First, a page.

The League

Doug Farrar

Doug Farrar

A staff writer

Brady's Still the Best


When discussing the game's greatest quarterbacks, it's really splitting hairs when deciding which one you'd want running your team. If I have Peyton Manning or Drew Brees, I'm going to win most of my games against your team unless your team has Peyton Manning or Drew Brees.

But my suspicion is that, all things being equal, if I have Tom Brady, I'm taking the Lombardi Trophy home.

First, let there be no doubt that Manning will be the one to shatter all the modern records for professional quarterbacks, and I can't wait to see it, because itll be one less reason to talk about Brett Favre, who currently holds most of those records. And when it comes to getting the most out of the least, Brees may be the new champ in that regard. He's got almost no running game, a bunch of mystery receivers whose efficiency depends almost entirely on how much he throws to them, and a horrible pass defense that pretty much assures that he'll be hurling the rock most of the time.

Still, Brady's the best - and he's the best because he's better when the stakes are higher. And nobody in his era has done more with less. Before he had Randy Moss and Wes Welker, Brady helped the Patriots win three Super Bowls with Troy Brown, David Givens, and Deion Branch. In the years 2001, 2003 and 2004, only one Pats receiver finished in the top 20 in DYAR, or Defense-adjusted Yards Above Replacement, Football Outsiders' measurement of cumulative season efficiency (Troy Brown, 13th, 2001). In 2004, when New England went 14-2 and Brady finished fourth in DYAR to Manning's first, Manning had two receivers in the top four in DYAR (Reggie Wayne first, Brandon Stokely fourth), while Brady's top targets finished 29th and 30th (Patten and Givens). When you bring these great quarterbacks into statistical focus, you have to discuss their supporting casts, and there's no question that when Brady was winning Super Bowls, his cast was weaker than Manning's.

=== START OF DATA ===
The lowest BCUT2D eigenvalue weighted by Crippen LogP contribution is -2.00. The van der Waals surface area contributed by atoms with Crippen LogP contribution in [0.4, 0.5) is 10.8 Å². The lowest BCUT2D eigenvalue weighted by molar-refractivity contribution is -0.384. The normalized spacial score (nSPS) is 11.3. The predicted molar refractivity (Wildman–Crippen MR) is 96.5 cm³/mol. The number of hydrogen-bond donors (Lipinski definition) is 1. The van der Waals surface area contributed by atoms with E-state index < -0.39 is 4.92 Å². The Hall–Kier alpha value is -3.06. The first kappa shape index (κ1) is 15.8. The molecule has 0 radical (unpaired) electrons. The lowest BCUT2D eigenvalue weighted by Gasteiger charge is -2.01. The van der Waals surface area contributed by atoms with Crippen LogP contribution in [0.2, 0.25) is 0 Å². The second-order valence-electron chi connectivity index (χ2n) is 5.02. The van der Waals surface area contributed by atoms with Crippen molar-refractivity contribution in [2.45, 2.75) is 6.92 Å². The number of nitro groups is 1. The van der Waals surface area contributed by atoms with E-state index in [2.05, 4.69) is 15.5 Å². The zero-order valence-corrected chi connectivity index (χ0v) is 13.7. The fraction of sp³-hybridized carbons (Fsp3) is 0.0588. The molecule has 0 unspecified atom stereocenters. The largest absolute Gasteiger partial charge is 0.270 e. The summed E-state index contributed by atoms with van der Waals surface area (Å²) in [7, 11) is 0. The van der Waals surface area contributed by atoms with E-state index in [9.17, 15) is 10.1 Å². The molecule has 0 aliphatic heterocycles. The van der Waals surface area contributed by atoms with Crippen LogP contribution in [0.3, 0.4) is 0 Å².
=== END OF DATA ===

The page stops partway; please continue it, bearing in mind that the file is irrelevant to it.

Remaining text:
It got to the point that people started to wonder what would happen if Brady had receivers as good as Wayne and Marvin Harrison. They got their answer in 2007, when Moss and Welker joined the team and the Patriots put up the single greatest offensive season in NFL history. In that season, New England's Offensive DVOA (Defense-adjusted Value Over Average) of 45.2% was almost twice as much as the DVOA of the second-place team - Manning's Colts.

There's no doubt that Manning's talent made his receivers better than they would have been with some league-average schmo, but the curve from receiver to quarterback, talent-wise, has been far higher for Brady than Manning. That's just the way it is. And when I look at quarterbacks, I don't look at wins, because quarterbacks aren't pitchers. I don't look at two-minute drills, because any number of things can happen that have less to do with the quarterback. I look at how much a quarterback is able to transcend his surroundings - and as great as Peyton Manning is, he's never had to transcend as much as Brady has. And when Brady had equivalent targets, he blew everyone out of the water.

As long as he can throw the ball, Brady's my guy.

By Doug Farrar  |  August 31, 2009; 6:20 AM ET  | Category:  Doug Farrar , NFL , New England Patriots , Peyton Manning , Philip Rivers , Pittsburgh Steelers , Quarterbacks , Tom Brady Save & Share:  Send E-mail   Facebook   Twitter   Digg   Yahoo Buzz   StumbleUpon   Technorati  
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